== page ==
Macro & Market Indicators (NFTRH 419 Excerpt)

Here are some clips from NFTRH 419’s Macro & Market Indicators segment.  There was a lot more information and interpretation in the original segment and the report on the whole, but I think this gives a good picture of what is going on in the macro with respect to the possibility of an inflationary phase, as indicated by Treasury bond yields.  The indicators are not yet conclusive, but are heading in a direction that would signal a developing inflationary phase.

Last week the yield curve made a new high and closed above the 200 day MA. If it now goes on to grind out a hold above the MA 200 we would soon be talking trend change (and all the pain and glory that could come with a rising curve).

yield curve

Global (especially US) 10yr yields have been rising since June and so the message of a rising yield curve would be inflationary, not deflationary.

global bond yields

10 and 2yr yields are out of the barn, with respect to the 2016 downtrend. This is not ultimately bearish for gold (or commodities necessarily, if the economy holds up), as we will hear in the media, if the 10’s rise faster (ref. rising yield curve).

10yr and 2yr yields

We will keep this big picture view as a periodic reminder of when risk would become very high on any ‘inflation trade’ that pops up in 2017. If the ‘Continuum’ rises to around 3.3% or 3.4% while the media go nuts over inflation, it will be time to step away.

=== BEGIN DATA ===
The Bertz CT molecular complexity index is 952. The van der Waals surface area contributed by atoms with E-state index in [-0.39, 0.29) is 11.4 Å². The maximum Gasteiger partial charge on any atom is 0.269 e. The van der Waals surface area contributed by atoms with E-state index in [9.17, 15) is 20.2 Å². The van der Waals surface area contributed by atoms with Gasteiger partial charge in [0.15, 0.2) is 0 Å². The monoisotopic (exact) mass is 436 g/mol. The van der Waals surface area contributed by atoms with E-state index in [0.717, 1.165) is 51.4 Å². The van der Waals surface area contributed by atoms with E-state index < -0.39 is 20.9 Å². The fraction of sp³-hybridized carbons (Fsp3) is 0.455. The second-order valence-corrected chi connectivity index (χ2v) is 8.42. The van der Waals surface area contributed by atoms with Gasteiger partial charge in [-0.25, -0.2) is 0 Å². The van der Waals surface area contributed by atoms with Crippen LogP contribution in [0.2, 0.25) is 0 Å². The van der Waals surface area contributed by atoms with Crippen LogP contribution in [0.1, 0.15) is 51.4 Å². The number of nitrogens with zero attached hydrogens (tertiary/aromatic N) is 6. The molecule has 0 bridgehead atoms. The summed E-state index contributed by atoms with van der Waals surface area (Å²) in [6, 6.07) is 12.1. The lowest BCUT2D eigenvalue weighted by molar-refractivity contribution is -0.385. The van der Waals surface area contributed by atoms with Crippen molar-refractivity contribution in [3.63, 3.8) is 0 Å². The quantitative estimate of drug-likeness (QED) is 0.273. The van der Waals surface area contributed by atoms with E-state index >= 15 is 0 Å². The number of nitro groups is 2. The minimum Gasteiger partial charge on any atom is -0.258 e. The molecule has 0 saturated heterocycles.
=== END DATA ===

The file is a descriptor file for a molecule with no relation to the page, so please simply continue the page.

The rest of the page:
30 year bond yield

With the interest rate dynamics in play, the Pigs continue to slop around at the feeding trough. Banks are bullish, gold is still corrective. But this may become an environment in which they can coexist. I bought NFTRH+ highlight the Vampire Squid (GS) last week instead of buying back a Banking ETF. Many Financials and investment banks like rising yield dynamics as well.

bkx and gold

TIP-TLT continues to point inflationary.

tip-tlt ratio

When might inflation expectations actually start to make a difference?

10 year breakeven rate

The 10yr Breakeven Rate (St. Louis Fed) “represents a measure of expected inflation derived from 10-Year Treasury Constant Maturity Securities and 10-Year Treasury Inflation-Indexed Constant Maturity Securities.”

That’s the gobbledygook. The reality is that the 10yr b/e has broken a (green) neckline of sorts and if or when it breaks above the convergence of the black downtrend line and the red resistance line, there would be little question about the macro backdrop (i.e. inflationary vs. deflationary). We will keep watch.

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